Finding #2: Cities that adopt a more robust open data program see a greater reduction in PRRs.

In evaluating cities’ open data programs, I wanted to include a measure for quality of open data to determine whether cities that implement a more comprehensive open data program experience a greater reduction in PRR volume. Comprehensiveness of an open data program exists in two dimensions: first, whether the city’s open data policy is robust, which I define as compliant with the majority of the Sunlight Foundation open data policy guidelines, and second, whether the city’s open data portal is robust, which I define as hosting three of the most highly demanded open datasets (crime, budget, and spending).

Incorporating these quality measures into our model, I found that adopting an open data portal alone does not cause a significant reduction in the PRR volume, but implementing a robust open data portal decreases volume by 33 percent compared to the control group. Adopting a robust open data policy has the largest statistically significant effect on PRR volume, decreasing monthly PRRs per 10,000 residents by 43%, as compared to the control group. These findings confirm best practices in the field of open data: data that’s released should be aligned with community demand. Cities can identify demanded data sets by looking to analysis of popular datasets in other cities or adapting the methodology outlined in our white paper to analyze what types of information citizens request via PRR. Launching an open data portal will only affect the volume of PRRs once the city has invested in releasing sufficient data on the portal to displace the need for some PRRs.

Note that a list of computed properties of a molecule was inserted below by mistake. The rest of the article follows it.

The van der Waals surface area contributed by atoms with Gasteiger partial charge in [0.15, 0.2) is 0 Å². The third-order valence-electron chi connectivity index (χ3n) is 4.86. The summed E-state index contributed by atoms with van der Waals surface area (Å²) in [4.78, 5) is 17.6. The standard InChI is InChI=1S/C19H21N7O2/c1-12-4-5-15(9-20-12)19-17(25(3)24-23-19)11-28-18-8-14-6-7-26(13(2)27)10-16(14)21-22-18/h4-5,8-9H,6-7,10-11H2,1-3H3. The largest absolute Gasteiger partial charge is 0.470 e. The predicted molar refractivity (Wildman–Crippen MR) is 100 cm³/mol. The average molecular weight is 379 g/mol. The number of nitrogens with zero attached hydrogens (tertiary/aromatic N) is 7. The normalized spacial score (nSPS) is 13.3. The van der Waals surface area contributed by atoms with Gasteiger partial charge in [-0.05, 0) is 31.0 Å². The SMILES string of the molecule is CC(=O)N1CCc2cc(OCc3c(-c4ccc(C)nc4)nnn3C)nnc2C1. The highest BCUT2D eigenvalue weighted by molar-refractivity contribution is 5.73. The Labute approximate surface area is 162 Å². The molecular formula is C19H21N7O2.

Finding #3: Patience is important when evaluating the effect of an open data program.

I analyzed whether the effect of adopting an open data policy changes over time and found that the effect grows each year. For example, when I look at the differences in the effect of adopting an open data policy on PRR volume between 2015-2018, I found that the magnitude of the effect grew each year and that the marginal effect in 2018 was twice as large as in 2017. In fact, the effect only became statistically significant in 2018.

I also found that for each additional month an open data policy is in place, a city can expect to receive 4 fewer PRRs than the month before compared to the control group, holding all else equal. This shows clear evidence of a maturation effect of open data programs. It takes time for citizens to change their behavior to use open data resources. This maturation may be the result of deliberate and critical efforts by cities to grow their open data programs by publishing more open data, conducting outreach, and engaging citizens around the use of open data.

Our analysis also revealed several areas that merit further investigation – such as how adopting an open data program affects who submits requests and how long it takes cities to respond. I encourage future researchers to read the full report, email us at, and build on our efforts and answer important questions about how cities can make open data effective and impactful.

Read the white paper, Open Data Policy and Freedom of Information Law: Understanding the relationship between the twin pillars of access to information.